The Minutemen Missiles in South Dakota are an example of the Cold War economy, that is, it was a part of the Military Industrial Complex due to the fact that the construction of these silos helped to spur the local South Dakota economy. This was due to the fact that more construction permits were issued to local contractors to help build facilities and was promised to bring 60 million dollars to the West River region (Heefner, 2007). In contrast to the positive economic effects of the construction of Minutemen sites was the seizure of private land held by South Dakotans through the doctrine of eminent domain. According to Heefner, “To encourage patriotic participation, the Air Force issued a pamphlet to South Dakota landowners about missile deployment.” (Heefner, 2007) and “For landowners unwilling to negotiate sales, the pamphlet notes, “the land will be acquired through a condemnation proceeding.”” (Heefner, 2007). This is an excellent example of the Military Industrial Complex as the success of military projects in the interest of national defense were prioritized over the needs of the people of South Dakota. The danger of this behavior was noted by President Dwight Eisenehower, who in his farewell speech to the nation said that, “In the councils of government, we must guard against the acquisition of unwarranted influence, whether sought or unsought, by the military industrial complex. The potential for the disastrous rise of misplaced power exists and will persist.” (Eisenhower, 1961). We see the consequences of this danger in the actions of the US Air Force, as by taking away from the property rights of landowners in western South Dakota, they gained an unwanted influence over these landowners. We see this idea supported in the Heefner article as at one point he says that with respect to a landowner who opposed the Air Force building on his land that, “But as the “Facts about Land acquisition” warned, William’s land was instead seized by eminent domain.” (Heefner, 2007). I would conclude that the Minuteman Silos in western South Dakota were an example of the Military Industrial Complex due to the fact that it helped to promote the economic development of the area for certain contractors. At the same time we saw the unwanted influence of the defense establishment through the seizure of privately held lands in the name of national defense. To put it simply, the success of military projects were prioritized over the well being of South Dakota’s citizens.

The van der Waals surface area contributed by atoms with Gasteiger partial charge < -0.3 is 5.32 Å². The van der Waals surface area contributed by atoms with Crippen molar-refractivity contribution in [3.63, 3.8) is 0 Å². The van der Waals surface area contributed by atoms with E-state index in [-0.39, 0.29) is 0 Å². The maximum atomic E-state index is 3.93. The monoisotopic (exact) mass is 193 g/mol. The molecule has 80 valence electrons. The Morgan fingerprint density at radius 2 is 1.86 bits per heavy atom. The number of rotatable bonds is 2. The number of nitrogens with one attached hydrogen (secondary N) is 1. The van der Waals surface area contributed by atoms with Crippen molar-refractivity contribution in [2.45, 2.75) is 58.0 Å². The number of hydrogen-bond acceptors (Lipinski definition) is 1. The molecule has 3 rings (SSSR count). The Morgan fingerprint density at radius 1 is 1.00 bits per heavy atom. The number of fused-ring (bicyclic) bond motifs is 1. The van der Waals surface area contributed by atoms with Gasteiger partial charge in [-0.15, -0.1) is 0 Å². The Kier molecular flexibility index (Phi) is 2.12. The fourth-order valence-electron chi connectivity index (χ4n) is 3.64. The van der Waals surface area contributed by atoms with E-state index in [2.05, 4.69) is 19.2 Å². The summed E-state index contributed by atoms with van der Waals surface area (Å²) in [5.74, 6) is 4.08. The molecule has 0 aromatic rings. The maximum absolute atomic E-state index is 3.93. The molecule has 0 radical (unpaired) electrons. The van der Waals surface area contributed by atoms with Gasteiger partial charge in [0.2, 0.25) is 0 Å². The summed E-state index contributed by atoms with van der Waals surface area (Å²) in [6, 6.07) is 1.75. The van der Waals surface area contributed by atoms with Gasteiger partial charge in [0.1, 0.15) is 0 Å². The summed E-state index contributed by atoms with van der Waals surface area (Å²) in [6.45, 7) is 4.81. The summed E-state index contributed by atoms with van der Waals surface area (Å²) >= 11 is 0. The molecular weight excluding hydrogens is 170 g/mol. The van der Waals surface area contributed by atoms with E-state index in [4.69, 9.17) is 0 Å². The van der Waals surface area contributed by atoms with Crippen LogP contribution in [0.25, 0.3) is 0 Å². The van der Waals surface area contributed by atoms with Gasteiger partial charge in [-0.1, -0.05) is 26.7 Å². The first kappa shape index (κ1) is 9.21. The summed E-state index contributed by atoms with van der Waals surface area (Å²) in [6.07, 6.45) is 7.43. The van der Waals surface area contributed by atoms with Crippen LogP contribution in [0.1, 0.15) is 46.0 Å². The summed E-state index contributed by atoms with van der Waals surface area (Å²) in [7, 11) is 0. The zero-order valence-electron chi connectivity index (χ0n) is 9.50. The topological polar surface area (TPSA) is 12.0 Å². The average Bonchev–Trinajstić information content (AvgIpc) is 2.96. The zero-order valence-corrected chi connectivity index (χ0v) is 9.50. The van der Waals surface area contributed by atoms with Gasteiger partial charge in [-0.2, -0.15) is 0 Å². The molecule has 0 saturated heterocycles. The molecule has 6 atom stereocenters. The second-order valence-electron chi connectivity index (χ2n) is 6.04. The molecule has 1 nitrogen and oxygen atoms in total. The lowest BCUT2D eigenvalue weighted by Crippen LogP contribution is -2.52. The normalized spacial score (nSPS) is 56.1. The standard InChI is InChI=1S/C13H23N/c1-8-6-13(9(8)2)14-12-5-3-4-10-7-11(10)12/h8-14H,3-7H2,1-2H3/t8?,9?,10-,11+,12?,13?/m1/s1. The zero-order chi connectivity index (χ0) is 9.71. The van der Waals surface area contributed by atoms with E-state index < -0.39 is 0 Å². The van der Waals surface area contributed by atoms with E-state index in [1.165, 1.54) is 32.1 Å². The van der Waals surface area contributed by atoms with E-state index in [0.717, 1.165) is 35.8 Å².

I would agree with what Hefffner implies in his research, that is, that the Delta-9 missile was preserved due to the positive memories and nostalgia that service members who operated the site had. Heefner proposes this idea in his research where he says that, “Historians have long noted the power of memory and commemoration to solidify community identity. In a study of memory in the South, W. Fitzhugh Brundage notes that communities tend to create monuments in order to “anchor their memories in space and time.”” (Heefner, 2007). What Heefner is trying to suggest is that the missile silo was preserved in order to “preserve” the thoughts, memories, and experiences of those who worked at the silos. I would also argue that the preservation of these sites helps to create a visual understanding of the Cold War in South Dakota that transcends just images, video, and artifacts. The site, due to the quality of its preservation, allows those who see it to travel back in time and gain a concrete and experiential idea of the experiences of those who were a part of the era.
- Heefner, Gretchen. “Missiles and Memory: Dismantling South Dakota’s Cold War.” Western Historical Quarterly 38, no. 2 (2007): 181–203.
- Eisenhower, Dwight D. “Military-Industrial Complex Speech, Dwight D. Eisenhower, 1961“, 1961.
One thought on “Blog Post #3”
I really enjoyed reading your discussion post. I have to agree with you that I think the Minuteman Silos are an example of the Military Industrial Complex. I like that you brought up that military projects were prioritized over the wellbeing of South Dakota citizens. I do think we could expand that idea to almost any of the areas where military industrialization was taking place. Lastly, I also agreed with Heefner about how the silo was preserved because of all the memories, thoughts, and the impact the missiles had in South Dakota.